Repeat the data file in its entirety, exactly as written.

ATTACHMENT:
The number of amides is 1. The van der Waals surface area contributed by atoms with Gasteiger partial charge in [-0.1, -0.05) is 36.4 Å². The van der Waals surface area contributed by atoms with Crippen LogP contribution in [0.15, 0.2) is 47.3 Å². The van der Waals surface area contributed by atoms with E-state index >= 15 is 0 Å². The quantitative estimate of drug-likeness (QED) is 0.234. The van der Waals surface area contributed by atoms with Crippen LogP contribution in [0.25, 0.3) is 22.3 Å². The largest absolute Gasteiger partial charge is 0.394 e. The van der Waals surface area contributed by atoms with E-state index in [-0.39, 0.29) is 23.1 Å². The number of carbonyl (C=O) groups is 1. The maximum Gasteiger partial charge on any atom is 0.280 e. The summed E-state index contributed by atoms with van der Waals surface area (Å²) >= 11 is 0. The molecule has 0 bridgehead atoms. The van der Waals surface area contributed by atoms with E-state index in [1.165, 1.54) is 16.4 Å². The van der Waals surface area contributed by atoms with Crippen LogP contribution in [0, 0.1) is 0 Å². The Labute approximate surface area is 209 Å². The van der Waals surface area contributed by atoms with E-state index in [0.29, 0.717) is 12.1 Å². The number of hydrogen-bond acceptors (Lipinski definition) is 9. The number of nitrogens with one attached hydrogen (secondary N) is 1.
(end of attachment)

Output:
The number of amides is 1. The van der Waals surface area contributed by atoms with Gasteiger partial charge in [-0.1, -0.05) is 36.4 Å². The van der Waals surface area contributed by atoms with Crippen LogP contribution in [0.15, 0.2) is 47.3 Å². The van der Waals surface area contributed by atoms with E-state index >= 15 is 0 Å². The quantitative estimate of drug-likeness (QED) is 0.234. The van der Waals surface area contributed by atoms with Crippen LogP contribution in [0.25, 0.3) is 22.3 Å². The largest absolute Gasteiger partial charge is 0.394 e. The van der Waals surface area contributed by atoms with E-state index in [-0.39, 0.29) is 23.1 Å². The number of carbonyl (C=O) groups is 1. The maximum Gasteiger partial charge on any atom is 0.280 e. The summed E-state index contributed by atoms with van der Waals surface area (Å²) >= 11 is 0. The molecule has 0 bridgehead atoms. The van der Waals surface area contributed by atoms with E-state index in [1.165, 1.54) is 16.4 Å². The van der Waals surface area contributed by atoms with Crippen LogP contribution in [0, 0.1) is 0 Å². The Labute approximate surface area is 209 Å². The van der Waals surface area contributed by atoms with E-state index in [0.29, 0.717) is 12.1 Å². The number of hydrogen-bond acceptors (Lipinski definition) is 9. The number of nitrogens with one attached hydrogen (secondary N) is 1.